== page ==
Paul Weyrich

Religious Right Leaders Let Mike Huckabee Down -- Again

As we noted earlier this week, the Family Research Council’s Tony Perkins recently helped lead an effort to get Religious Right leaders to rally around a single Republican presidential candidate in order to maximize the movement’s ability to get a nominee to their liking. Earlier this month, dozens of Religious Right leaders agreed to back Ted Cruz over Marco Rubio. Mike Huckabee, a favorite of many Religious Right activists in 2008, wasn’t even a finalist.

The National Review’s Tim Alberta reports that Mike Huckabee is disappointed by the development:

“For reasons I don’t fully understand, years and years of actually doing something and getting things done didn’t matter,” Huckabee said of the group’s deliberations. ”And I don’t understand that.”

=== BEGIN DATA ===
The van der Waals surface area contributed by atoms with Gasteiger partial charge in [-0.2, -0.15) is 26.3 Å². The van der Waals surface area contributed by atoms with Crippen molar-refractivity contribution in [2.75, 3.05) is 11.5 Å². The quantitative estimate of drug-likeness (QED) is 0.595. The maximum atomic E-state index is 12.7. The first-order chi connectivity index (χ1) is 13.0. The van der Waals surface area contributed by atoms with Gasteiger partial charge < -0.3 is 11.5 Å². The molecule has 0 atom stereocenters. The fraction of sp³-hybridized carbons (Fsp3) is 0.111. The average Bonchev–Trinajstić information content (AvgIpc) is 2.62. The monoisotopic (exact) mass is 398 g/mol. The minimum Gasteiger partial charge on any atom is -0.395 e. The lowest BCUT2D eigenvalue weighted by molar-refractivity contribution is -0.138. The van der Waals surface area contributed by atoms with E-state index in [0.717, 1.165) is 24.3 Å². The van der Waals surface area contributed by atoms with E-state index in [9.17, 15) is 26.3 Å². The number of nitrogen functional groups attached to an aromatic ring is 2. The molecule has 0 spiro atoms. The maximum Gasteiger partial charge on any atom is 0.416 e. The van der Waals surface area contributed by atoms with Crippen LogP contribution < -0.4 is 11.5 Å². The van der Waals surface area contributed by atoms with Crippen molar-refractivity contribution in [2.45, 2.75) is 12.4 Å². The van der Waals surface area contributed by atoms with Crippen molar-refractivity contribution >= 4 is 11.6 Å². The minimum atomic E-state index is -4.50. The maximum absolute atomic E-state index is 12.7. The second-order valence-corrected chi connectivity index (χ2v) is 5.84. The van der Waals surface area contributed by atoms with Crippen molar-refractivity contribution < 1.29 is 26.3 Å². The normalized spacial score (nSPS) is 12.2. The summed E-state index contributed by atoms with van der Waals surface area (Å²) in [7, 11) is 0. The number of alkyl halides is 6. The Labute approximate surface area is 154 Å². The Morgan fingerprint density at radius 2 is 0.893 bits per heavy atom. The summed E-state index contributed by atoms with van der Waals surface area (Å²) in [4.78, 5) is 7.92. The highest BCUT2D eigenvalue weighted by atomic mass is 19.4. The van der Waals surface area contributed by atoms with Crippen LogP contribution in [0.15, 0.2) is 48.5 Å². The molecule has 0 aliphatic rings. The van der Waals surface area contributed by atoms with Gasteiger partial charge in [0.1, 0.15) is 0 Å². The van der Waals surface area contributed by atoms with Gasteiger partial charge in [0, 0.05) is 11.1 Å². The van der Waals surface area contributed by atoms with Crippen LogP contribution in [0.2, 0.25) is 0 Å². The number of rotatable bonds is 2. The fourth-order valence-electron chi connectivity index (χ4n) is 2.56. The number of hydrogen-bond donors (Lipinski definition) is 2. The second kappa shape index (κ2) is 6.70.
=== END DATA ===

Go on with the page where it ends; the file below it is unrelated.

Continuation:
…Huckabee, according to sources, has often reminded Perkins and his fellow influencers that a major reason he gave up his Fox News show and launched a 2016 campaign was because he expected to have their backing. Their decision to instead support Cruz, then, seemed to sting Huckabee personally as much as politically. “You know, everybody has a right to do what they want to do. But it was disappointing to me. These are guys I’ve worked with for years and years. Many of them I’ve helped with their projects and their various endeavors,” Huckabee says, shaking his head. A moment later, he adds, “But you know, that’s life.”